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- Being Sick Ain't All Bad
Being Sick Ain't All Bad
The era of medical house calls is, for all intents and purposes, dead. And in most cases, medical insurance does not cover expenses for getting to and from visits to your doctor. Nor does it usually cover a trip to the pharmacy—but Uncle Sam does. Granted, these deductions may only be taken to the extent they exceed 7.5 percent of one's adjusted gross income (AGI). But it's something—especially for the chronically ill.
If you run into illness during flu season, take solace in the fact that the federal government has you partially covered; medical travel costs are deductible expenses. And boy are these costs broadly defined.
All that is required is that the costs of travel be related to diagnosis, cure, mitigation, treatment, or prevention of disease. You may even deduct travel for any treatment that affects any part or function of your body.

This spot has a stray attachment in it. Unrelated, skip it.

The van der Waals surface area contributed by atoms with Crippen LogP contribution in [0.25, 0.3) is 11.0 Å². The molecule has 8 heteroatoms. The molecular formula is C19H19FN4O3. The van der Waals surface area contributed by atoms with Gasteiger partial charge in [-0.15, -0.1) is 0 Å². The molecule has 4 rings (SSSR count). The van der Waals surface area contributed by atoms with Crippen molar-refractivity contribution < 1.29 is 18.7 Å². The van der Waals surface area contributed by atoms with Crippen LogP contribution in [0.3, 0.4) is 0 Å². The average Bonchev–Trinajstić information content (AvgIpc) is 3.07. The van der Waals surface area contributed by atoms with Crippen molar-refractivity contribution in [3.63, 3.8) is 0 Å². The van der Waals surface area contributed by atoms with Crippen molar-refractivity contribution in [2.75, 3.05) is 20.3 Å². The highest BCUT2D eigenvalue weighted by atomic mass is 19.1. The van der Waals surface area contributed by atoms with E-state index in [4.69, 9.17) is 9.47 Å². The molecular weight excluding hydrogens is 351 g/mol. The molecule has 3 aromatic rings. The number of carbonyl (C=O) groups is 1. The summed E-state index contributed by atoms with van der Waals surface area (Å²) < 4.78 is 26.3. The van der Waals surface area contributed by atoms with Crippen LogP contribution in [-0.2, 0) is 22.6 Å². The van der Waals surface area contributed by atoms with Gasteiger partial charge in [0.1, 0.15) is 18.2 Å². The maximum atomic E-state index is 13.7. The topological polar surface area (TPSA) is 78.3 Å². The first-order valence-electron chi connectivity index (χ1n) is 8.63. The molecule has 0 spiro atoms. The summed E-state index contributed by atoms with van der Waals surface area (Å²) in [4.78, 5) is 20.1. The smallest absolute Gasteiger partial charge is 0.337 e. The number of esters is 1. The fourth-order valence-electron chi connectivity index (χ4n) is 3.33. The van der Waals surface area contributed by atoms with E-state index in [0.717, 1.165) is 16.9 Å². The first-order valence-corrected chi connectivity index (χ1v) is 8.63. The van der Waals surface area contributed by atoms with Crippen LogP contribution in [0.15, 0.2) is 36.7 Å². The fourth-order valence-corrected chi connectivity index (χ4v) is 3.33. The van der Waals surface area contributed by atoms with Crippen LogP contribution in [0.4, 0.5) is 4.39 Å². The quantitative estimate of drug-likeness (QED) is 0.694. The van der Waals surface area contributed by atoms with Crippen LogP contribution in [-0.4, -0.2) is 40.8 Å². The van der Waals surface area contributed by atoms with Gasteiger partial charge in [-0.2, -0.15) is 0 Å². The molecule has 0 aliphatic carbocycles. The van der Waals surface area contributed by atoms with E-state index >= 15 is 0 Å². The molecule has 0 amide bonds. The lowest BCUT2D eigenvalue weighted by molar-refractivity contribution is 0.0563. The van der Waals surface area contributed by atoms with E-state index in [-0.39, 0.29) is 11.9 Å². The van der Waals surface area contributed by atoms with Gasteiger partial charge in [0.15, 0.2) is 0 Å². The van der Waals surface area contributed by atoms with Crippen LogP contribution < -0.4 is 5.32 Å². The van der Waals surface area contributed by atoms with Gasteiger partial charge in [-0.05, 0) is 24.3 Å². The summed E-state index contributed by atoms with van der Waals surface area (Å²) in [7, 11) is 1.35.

In other words, it essentially covers anything.
So whether you just have the flu or are fighting a battle with a chronic disease, by all means keep good records of your expenses for medical-related travel. When 7.5 percent of your AGI is exceeded, it will be worth the effort.
Follow David S. Logan on Twitter @Loganomix
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About the Tax Policy Blog
The Tax Policy Blog is the official blog of the Tax Foundation, a non-partisan, non-profit research organization that has monitored tax policy at the federal, state and local levels since 1937. Our economists welcome your feedback. If you would like to send an e-mail to the author of a blog post, please click on that person's name to locate his or her e-mail address or visit our staff page here.